The Canada Goose website states, “We use down because it’s recognized as the world’s best natural insulator”, providing approximately three times the warmth per ounce as synthetic insulators. Each ounce of down has approximately two million fluffy filaments that interlock and overlap to create insulating pockets of air, which is what keeps you warm.“
Canada Goose has been plagued by counterfeits in recent years and has taken a seller of counterfeit Canada Goose products to court to seek damages. The company warned that these imitation products are not only of lesser quality aesthetically but can put people at serious risk, “Without real down and fur, the chance of frostbite or freezing becomes a real possibility,” states the website.
However, it is unlikely that the company will receive any financial compensation for the thousands of fakes sold across the sites, as it is almost impossible to identify the individuals who run them. Websites that sell fakes are usually registered using false names and utilize hard-to-trace banking methods.
Another Canadian brand, Moose Knuckles, had a similar experience in 2017. The jacket company was awarded $52 million in damages against counterfeit websites. However, the company is unlikely to collect anywhere close to that figure, due to the reasons explained above. That said, most brands are aware of this before beginning legal proceedings and believe it is more about making a statement to counterfeiters that they will have their websites removed for abusing this brand.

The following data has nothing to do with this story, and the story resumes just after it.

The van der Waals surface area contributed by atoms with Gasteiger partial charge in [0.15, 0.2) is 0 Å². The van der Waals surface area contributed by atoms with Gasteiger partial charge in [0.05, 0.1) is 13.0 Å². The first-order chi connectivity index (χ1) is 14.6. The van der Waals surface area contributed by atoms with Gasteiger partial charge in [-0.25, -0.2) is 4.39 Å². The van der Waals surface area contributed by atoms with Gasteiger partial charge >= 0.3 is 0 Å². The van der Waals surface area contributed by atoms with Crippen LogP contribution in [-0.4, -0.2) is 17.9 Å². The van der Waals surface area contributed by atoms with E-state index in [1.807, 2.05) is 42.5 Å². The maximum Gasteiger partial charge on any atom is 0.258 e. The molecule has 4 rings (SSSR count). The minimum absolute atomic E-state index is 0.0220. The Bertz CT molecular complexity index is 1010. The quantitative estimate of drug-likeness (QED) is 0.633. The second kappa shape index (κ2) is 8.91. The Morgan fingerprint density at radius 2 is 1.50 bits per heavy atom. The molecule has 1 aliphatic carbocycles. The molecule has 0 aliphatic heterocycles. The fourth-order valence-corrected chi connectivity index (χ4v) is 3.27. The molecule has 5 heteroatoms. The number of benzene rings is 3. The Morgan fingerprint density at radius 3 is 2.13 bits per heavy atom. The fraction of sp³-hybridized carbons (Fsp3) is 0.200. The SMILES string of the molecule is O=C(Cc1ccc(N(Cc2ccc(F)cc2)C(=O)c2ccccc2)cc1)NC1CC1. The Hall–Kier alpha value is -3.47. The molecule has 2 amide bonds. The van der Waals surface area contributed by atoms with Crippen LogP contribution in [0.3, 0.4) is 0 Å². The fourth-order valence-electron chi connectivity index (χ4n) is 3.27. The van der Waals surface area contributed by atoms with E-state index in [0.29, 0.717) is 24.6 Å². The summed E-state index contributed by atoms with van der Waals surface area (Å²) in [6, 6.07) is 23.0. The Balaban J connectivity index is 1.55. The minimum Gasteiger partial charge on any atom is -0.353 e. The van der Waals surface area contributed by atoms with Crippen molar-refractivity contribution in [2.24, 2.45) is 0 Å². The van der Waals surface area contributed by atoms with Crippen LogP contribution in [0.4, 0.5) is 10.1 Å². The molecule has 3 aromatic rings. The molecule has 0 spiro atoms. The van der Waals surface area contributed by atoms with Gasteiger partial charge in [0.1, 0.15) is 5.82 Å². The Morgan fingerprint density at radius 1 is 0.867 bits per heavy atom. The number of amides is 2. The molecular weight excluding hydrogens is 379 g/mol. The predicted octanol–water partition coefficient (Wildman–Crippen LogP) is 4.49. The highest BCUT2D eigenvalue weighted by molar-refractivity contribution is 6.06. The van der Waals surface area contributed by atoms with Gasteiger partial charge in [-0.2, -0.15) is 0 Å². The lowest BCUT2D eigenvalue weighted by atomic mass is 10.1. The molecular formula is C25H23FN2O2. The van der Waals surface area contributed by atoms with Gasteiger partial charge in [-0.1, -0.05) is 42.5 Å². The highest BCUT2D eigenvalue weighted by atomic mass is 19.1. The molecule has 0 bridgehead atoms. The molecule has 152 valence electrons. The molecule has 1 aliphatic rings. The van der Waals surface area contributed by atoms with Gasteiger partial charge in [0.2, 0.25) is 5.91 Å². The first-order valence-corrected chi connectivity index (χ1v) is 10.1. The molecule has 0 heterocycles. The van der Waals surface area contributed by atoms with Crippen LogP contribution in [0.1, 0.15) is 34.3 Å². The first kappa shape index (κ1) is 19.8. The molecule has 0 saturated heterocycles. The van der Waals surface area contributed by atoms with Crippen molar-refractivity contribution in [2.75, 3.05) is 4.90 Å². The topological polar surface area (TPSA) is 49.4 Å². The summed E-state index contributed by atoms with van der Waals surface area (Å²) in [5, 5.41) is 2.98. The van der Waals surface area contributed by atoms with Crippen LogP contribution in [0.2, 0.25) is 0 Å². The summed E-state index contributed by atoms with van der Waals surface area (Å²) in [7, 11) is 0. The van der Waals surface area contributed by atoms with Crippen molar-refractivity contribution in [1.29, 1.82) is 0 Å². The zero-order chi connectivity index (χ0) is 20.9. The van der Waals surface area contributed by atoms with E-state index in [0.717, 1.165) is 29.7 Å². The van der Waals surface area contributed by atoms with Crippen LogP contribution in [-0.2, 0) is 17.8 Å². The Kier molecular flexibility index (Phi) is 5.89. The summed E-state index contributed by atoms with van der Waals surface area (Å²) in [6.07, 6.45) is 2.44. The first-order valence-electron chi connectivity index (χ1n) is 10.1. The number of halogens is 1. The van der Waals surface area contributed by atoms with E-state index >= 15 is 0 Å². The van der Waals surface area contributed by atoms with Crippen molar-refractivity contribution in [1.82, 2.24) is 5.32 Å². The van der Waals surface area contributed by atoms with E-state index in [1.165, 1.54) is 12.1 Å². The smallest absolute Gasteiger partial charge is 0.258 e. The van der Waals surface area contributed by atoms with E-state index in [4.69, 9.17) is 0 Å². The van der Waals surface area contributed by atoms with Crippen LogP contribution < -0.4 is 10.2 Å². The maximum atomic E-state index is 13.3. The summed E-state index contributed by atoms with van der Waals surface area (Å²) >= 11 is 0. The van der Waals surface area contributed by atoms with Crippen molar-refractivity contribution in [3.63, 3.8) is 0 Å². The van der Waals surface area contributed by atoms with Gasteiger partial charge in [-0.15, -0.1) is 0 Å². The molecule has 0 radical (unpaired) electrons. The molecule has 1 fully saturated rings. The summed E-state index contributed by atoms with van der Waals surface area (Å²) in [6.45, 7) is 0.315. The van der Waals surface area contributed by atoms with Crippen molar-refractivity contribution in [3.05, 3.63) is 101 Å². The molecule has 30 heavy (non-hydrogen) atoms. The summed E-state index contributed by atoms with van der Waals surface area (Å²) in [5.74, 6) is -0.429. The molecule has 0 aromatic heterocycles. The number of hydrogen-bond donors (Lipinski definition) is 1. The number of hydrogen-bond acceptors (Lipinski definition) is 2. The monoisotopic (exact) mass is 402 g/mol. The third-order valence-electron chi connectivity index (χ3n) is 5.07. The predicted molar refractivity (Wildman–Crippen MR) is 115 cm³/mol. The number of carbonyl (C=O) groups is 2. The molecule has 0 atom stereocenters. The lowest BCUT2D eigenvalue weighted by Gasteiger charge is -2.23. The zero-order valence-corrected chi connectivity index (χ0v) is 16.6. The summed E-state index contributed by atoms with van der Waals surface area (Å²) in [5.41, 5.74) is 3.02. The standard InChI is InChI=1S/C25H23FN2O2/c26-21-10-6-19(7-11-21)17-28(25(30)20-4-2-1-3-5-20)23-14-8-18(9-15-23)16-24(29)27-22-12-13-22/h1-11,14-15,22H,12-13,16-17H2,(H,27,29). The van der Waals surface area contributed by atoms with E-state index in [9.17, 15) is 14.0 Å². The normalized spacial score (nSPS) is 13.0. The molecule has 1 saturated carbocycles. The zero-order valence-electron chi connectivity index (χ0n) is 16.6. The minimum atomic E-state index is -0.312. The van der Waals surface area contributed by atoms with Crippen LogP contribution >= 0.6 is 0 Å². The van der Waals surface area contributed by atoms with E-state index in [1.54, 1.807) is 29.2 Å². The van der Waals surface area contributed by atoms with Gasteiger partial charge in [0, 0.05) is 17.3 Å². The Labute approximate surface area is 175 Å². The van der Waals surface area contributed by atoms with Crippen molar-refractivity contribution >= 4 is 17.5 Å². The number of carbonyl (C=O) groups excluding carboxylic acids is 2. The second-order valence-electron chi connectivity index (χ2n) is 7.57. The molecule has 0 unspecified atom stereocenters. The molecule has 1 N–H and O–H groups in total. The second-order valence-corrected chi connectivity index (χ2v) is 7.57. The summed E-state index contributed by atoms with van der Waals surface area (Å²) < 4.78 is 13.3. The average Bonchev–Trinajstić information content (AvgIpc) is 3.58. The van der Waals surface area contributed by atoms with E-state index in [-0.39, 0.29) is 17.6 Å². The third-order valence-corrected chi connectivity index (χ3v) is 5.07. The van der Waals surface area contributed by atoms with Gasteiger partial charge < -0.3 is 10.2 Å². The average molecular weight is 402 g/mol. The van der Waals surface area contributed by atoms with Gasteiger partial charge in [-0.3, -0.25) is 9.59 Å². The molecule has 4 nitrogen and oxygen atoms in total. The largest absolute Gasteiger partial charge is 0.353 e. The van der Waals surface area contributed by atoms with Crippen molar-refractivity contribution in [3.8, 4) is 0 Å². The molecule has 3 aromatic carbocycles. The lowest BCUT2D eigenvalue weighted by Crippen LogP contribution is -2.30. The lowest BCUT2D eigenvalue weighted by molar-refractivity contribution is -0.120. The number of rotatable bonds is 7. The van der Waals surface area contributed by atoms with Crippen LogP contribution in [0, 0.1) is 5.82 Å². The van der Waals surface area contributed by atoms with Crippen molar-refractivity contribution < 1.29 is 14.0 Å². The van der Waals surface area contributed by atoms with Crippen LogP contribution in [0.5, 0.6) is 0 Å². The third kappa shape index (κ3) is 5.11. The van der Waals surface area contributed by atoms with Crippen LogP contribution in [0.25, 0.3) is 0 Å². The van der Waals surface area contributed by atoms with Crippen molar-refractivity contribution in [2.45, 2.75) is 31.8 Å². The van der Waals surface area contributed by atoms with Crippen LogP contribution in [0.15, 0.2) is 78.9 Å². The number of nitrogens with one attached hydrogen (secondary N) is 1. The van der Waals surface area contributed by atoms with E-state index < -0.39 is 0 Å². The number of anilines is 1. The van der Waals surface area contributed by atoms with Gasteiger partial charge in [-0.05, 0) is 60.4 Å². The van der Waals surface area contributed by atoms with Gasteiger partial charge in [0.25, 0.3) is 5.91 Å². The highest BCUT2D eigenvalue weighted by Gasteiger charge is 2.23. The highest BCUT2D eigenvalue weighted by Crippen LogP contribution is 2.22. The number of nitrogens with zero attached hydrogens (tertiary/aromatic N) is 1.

Many have stated that legal proceedings are perhaps suitable for news coverage and sending a message but ultimately it will not affect the day-to-day sale of counterfeits. Brand protection companies offer a quick reactive service to alleviate the pressures on brands.
The North Face – retailer of ‘high-performance climbing and backpacking equipment – is another brand which is popular amongst counterfeiters at this time of year. No longer just for athletes and outdoor enthusiasts, the brand’s waterproof and insulated jackets have become a popular winter purchase. Millions of fakes are sold worldwide -50,000 counterfeit North Face jackets were seized in a single raidon a warehouse last December by US Immigration and Customs Enforcement. The fake merchandise, with an estimated street value in excess of US$2 million, had been shipped from Bangladesh to New York just in time for the holidays. The counterfeit products reportedly sell for approximately one-third of the cost of the genuine North Face products and according to experts are of inferior quality. While authentic North Face jackets come with 3 white tags, including a size tag and care instructions on how to keep it waterproof, these tend not to feature on the counterfeits. Fake jackets also often zip up on the left side.
CEO of Red Points, Laura Urquizu said: